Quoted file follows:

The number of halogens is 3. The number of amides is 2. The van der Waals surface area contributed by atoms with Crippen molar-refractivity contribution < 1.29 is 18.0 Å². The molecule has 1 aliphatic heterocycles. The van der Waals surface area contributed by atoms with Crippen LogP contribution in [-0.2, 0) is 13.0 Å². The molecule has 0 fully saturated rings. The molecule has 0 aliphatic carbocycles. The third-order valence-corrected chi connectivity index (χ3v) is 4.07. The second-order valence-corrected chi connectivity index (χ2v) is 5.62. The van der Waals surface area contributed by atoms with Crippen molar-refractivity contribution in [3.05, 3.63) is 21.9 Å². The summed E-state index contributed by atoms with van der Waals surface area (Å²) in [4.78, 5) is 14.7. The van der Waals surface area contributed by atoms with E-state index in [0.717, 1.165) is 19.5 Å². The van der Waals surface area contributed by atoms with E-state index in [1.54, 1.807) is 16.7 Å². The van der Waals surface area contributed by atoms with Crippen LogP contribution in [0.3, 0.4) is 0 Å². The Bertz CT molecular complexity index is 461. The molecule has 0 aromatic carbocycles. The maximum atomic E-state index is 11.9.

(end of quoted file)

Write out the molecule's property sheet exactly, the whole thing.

The number of halogens is 3. The number of amides is 2. The van der Waals surface area contributed by atoms with Crippen molar-refractivity contribution < 1.29 is 18.0 Å². The molecule has 1 aliphatic heterocycles. The van der Waals surface area contributed by atoms with Crippen LogP contribution in [-0.2, 0) is 13.0 Å². The molecule has 0 fully saturated rings. The molecule has 0 aliphatic carbocycles. The third-order valence-corrected chi connectivity index (χ3v) is 4.07. The second-order valence-corrected chi connectivity index (χ2v) is 5.62. The van der Waals surface area contributed by atoms with Crippen molar-refractivity contribution in [3.05, 3.63) is 21.9 Å². The summed E-state index contributed by atoms with van der Waals surface area (Å²) in [4.78, 5) is 14.7. The van der Waals surface area contributed by atoms with E-state index in [0.717, 1.165) is 19.5 Å². The van der Waals surface area contributed by atoms with E-state index in [1.54, 1.807) is 16.7 Å². The van der Waals surface area contributed by atoms with Crippen LogP contribution in [0.3, 0.4) is 0 Å². The Bertz CT molecular complexity index is 461. The molecule has 0 aromatic carbocycles. The maximum atomic E-state index is 11.9.